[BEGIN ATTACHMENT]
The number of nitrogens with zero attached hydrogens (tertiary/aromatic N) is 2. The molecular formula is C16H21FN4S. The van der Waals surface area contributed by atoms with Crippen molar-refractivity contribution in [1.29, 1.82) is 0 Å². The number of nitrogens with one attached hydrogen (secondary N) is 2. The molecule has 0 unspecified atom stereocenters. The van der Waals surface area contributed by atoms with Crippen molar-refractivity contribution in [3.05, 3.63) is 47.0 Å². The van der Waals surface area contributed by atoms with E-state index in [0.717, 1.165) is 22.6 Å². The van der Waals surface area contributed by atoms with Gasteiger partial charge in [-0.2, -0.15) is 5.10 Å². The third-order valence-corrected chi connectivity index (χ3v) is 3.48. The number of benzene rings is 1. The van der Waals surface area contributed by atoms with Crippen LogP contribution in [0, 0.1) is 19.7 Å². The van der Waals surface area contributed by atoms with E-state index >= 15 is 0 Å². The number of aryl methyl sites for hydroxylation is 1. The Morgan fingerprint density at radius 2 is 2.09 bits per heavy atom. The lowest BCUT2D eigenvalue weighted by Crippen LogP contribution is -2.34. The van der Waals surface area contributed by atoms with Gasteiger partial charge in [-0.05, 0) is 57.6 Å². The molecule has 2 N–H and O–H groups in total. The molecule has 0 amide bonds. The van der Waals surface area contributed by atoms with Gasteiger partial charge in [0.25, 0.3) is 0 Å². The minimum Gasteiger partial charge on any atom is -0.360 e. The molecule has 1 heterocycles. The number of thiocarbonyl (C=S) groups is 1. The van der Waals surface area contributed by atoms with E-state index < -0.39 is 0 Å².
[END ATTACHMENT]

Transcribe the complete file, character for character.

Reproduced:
The number of nitrogens with zero attached hydrogens (tertiary/aromatic N) is 2. The molecular formula is C16H21FN4S. The van der Waals surface area contributed by atoms with Crippen molar-refractivity contribution in [1.29, 1.82) is 0 Å². The number of nitrogens with one attached hydrogen (secondary N) is 2. The molecule has 0 unspecified atom stereocenters. The van der Waals surface area contributed by atoms with Crippen molar-refractivity contribution in [3.05, 3.63) is 47.0 Å². The van der Waals surface area contributed by atoms with E-state index in [0.717, 1.165) is 22.6 Å². The van der Waals surface area contributed by atoms with Gasteiger partial charge in [-0.2, -0.15) is 5.10 Å². The third-order valence-corrected chi connectivity index (χ3v) is 3.48. The number of benzene rings is 1. The van der Waals surface area contributed by atoms with Crippen LogP contribution in [0, 0.1) is 19.7 Å². The van der Waals surface area contributed by atoms with E-state index >= 15 is 0 Å². The number of aryl methyl sites for hydroxylation is 1. The Morgan fingerprint density at radius 2 is 2.09 bits per heavy atom. The lowest BCUT2D eigenvalue weighted by Crippen LogP contribution is -2.34. The van der Waals surface area contributed by atoms with Gasteiger partial charge in [-0.05, 0) is 57.6 Å². The molecule has 2 N–H and O–H groups in total. The molecule has 0 amide bonds. The van der Waals surface area contributed by atoms with Gasteiger partial charge in [0.25, 0.3) is 0 Å². The minimum Gasteiger partial charge on any atom is -0.360 e. The molecule has 1 heterocycles. The number of thiocarbonyl (C=S) groups is 1. The van der Waals surface area contributed by atoms with E-state index < -0.39 is 0 Å².